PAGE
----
The Democrats know that they can retain the Congress if they just let this guy (Bush), you know, sort of ripen on the vine. And that they are afraid that there could be a backlash if they try to impeach. But of course, that’s literally all politics and no principle. They took an oath in the House of Representatives. And the most important thing they have to do as House members is to stand firm in the face of presidential crimes.

And I think history will be very, very severe, not just for Speaker Pelosi, but all of the Democrats, of how they could let this come to pass where they stood silent and did nothing in the face of such compelling criminal record.

We will see if that prediction comes true, along with another one we made awhile back when covering the issue at the time: Will the issue come back to haunt Davis if he decides to run for governor of Alabama in 2010?


Good News, Bad News Friday in Washington

Senate Passes Bush’s Spy Bill With Telecom Immunity

According to Richard Cohen, executive director of the Southern Poverty Law Center in Montgomery, Davis is a fine lawyer with a promising future in politics.

“Two things were obvious about Artur from day one here,” Cohen said. “He was going to be a gifted lawyer and was destined for great things in politics.”

But according to William Crain, a regular commentor on one of the largest and most influential e-mail lists in Alabama, “Davis is DLC (Democratic Leadership Council).”

If you want to examine the nefarious ways and means of the DLC, he said, read this article and others like it on the site.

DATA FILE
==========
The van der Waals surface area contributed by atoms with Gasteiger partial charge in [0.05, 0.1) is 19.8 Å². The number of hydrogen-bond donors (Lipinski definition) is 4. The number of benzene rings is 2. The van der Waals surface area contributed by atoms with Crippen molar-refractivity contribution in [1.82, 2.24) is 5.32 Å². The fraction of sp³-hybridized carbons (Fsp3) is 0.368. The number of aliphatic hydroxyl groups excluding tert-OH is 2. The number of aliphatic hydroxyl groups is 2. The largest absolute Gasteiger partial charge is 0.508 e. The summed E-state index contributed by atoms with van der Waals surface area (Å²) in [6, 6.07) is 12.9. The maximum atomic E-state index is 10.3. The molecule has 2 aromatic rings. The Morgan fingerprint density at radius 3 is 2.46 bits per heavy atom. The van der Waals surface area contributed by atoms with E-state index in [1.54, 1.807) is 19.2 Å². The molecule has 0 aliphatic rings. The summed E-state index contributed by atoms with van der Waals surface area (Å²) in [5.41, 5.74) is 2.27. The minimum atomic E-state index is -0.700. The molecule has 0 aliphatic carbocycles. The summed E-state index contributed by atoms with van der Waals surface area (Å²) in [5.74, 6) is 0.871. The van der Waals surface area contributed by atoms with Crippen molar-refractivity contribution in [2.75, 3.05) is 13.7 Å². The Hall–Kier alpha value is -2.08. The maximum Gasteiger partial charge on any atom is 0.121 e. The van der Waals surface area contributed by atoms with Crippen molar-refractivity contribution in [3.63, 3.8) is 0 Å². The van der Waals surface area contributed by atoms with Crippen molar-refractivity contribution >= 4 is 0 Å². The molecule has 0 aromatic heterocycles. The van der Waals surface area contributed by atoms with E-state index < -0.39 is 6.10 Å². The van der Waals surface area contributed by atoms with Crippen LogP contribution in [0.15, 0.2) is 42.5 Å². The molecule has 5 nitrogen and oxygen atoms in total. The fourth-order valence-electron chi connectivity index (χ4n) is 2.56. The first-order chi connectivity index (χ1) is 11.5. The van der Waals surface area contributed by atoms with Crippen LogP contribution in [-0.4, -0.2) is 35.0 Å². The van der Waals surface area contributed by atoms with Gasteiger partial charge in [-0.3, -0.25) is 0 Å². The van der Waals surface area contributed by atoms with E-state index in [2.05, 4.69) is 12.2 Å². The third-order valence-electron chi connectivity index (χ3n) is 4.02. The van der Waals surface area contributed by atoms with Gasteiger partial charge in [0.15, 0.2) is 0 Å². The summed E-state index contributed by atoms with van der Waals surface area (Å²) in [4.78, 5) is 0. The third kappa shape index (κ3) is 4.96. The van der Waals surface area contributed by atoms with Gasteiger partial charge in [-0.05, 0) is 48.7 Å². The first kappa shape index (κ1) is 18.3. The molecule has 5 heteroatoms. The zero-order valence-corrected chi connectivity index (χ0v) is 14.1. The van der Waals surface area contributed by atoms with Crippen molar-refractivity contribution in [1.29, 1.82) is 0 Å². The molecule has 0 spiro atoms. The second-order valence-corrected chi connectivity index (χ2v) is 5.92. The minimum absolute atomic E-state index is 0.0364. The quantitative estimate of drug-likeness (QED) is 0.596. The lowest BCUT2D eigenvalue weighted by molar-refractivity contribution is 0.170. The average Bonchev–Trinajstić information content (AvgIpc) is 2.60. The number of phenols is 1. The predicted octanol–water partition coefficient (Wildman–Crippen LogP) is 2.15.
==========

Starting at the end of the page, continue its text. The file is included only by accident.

The key quote from Davis, which makes a lot of sense from a practical political point of view, goes like this.

“If you don’t win, you don’t get to do anything,” he says. “If you don’t figure out a way to translate your message into at least 51 percent of the vote, then you will not do very well.”

True, but is it possible to win elections and remain true to the Constitution at the same time? Some people think so. It just takes work to educate the people and the press.

“The reason that there is much dissention in the Democratic Party ranks today is caused by the leaders of the DLC, Hillary and Bill Clinton, Al Frome, Rahm Emmanuel (and others),” Crain said. “If you don’t like Neo-Conservatives you will certainly not like Neo-Liberals. And the DLC is Neo-Liberal. You don’t want a Neo-Liberal for governor.”

To learn more about Davis’s background and to read about some of the controversies on the sources of his campaign funding, check out this SourceWatch page, which shows he takes a lot of money from New Yorkers. You can also check out this page from OpenSecrets.org, which shows that Davis takes a lot of money from corporations such as Southern Company, one of the worst polluters in the American South.

© 2008 – 2015, Glynn Wilson. All rights reserved.

Share With Friends! Email this to someoneShare on Facebook1Tweet about this on TwitterShare on Google+0Share on LinkedIn0Digg thisPin on Pinterest0Share on StumbleUpon0Share on Tumblr0
Print